Forecast - Oil Price to Fall Substantially

Oil Market Is ‘Oversupplied’ With Crude

Saudi Arabia’s Oil Minister Ali al- Naimi said the global “market is oversupplied” with crude even as the world’s largest oil producer cut output last month by more than 800,000 barrels a day.

“Our production in February was 9,125,100 barrels a day,” al-Naimi said, as he arrived in Kuwait for a conference. “In March, it was 8,292,100 barrels. It will probably go a little higher in April. The reason I mention these numbers is to show you the market is oversupplied.”

Saudi Arabia’s spare production capacity is about 3.5 million barrels a day, and its total capacity is 12.5 million barrels a day, he said today.

Saudi Arabia, the biggest oil exporter, has said it will make up for any crude production lost as a result of the Libyan conflict, which erupted in mid-February. The March decline in Saudi output coincides with a decrease in demand from Japan, the world’s third-largest crude user, after the March 11 earthquake that shuttered 29 percent of the Asian nation’s refinery capacity.

“Japan imports 4.2 million barrels a day of oil,” Vice Minister of International Affairs Hideichi Okada said in Kuwait. “The Japanese economic growth rate will decrease to some extent, and that means our demand will slow down. Our demand will slow for a certain period, then our demand will go up again.”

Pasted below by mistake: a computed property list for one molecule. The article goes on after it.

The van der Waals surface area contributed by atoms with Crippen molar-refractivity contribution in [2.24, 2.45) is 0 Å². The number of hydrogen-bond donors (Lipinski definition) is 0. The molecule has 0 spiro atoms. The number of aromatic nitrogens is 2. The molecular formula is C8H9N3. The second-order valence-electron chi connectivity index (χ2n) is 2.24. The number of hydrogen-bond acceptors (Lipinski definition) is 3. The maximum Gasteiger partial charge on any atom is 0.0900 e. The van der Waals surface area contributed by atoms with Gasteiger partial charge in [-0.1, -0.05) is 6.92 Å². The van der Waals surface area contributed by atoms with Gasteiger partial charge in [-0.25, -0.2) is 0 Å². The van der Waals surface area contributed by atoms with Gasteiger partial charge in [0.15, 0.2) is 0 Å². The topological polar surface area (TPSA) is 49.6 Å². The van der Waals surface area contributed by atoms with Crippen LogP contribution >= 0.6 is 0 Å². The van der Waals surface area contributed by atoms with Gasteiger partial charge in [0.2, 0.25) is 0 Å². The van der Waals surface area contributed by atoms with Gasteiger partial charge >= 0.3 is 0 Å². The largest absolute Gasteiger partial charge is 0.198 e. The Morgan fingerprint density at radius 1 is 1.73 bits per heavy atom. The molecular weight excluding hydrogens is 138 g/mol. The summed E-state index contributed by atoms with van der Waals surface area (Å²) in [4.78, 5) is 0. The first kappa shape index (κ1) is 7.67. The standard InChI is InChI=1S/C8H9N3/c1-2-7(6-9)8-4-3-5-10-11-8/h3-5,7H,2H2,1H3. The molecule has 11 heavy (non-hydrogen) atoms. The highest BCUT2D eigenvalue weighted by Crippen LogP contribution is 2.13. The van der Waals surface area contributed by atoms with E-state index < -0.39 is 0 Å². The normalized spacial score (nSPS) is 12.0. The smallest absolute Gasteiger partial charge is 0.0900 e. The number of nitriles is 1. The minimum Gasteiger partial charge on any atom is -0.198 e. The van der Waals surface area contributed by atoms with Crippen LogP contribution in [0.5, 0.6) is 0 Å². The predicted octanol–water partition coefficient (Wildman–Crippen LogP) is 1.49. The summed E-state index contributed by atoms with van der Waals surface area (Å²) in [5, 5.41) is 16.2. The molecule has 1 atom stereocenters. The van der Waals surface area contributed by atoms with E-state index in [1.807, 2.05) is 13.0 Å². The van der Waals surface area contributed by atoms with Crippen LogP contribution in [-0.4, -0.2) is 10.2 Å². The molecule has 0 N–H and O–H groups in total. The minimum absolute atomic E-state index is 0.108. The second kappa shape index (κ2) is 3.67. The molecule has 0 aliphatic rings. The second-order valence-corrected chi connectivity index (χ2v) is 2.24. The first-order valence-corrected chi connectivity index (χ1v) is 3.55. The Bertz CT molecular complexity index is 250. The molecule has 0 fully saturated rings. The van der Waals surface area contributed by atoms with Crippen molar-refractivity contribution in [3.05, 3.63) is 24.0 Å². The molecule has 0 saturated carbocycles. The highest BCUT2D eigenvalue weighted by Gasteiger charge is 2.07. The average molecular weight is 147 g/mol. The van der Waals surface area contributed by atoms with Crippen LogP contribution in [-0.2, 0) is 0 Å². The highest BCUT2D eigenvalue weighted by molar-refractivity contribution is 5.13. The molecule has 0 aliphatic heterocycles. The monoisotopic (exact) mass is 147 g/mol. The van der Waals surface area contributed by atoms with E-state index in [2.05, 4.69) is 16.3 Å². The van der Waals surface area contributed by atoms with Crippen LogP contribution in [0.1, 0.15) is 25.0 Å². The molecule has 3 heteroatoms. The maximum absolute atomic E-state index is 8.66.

Oil Prices Will Ease in 2012 on Stimulus Withdrawal

Russia, the world’s biggest energy exporter, expects the price of oil shipments to the global market to start decreasing next year as governments begin to withdraw stimulus measures, Finance Minister Alexei Kudrin said.

Urals, the nation’s major export oil blend, will stay above $90 a barrel for 12 months to 18 months, Kudrin told a press briefing in Washington, D.C., yesterday. The price will probably fall to $60 a barrel in the next two years and stay at that level for about six months, he said, reiterating a forecast he made a year ago.

“With oil prices above $110 a barrel we are already in the zone of a slowing global economy,” Kudrin told reporters. “We expect oil prices to begin to decrease next year because excessive liquidity will be withdrawn from the international markets.”


As the reader may recall from my 2011 Forecast, I expected oil prices to decline to $60 per barrel. The latest run up in prices seems to be liquidity driven thanks to QE2 et al, rather than real growth. As I anticipated earlier, the economic engine is beginning to sputter, and with stimulus withdrawn, crude prices are even more likely to fall as fundamentals trump speculation.

There is a caveat on this forecast. If a regional war between "Sunni" Saudi Arabia and "Shiite" Iran were to break out, we could see crude shoot to prices beyond what was experienced in 2008 - $180 to $200 per barrel is possible.

At this stage in the Kondratieff cycle, economic winter is still establishing itself as the dominant force in the global economy. Those who bundle up and protect themselves and their assets, as we have previously described, will weather this season far better than most.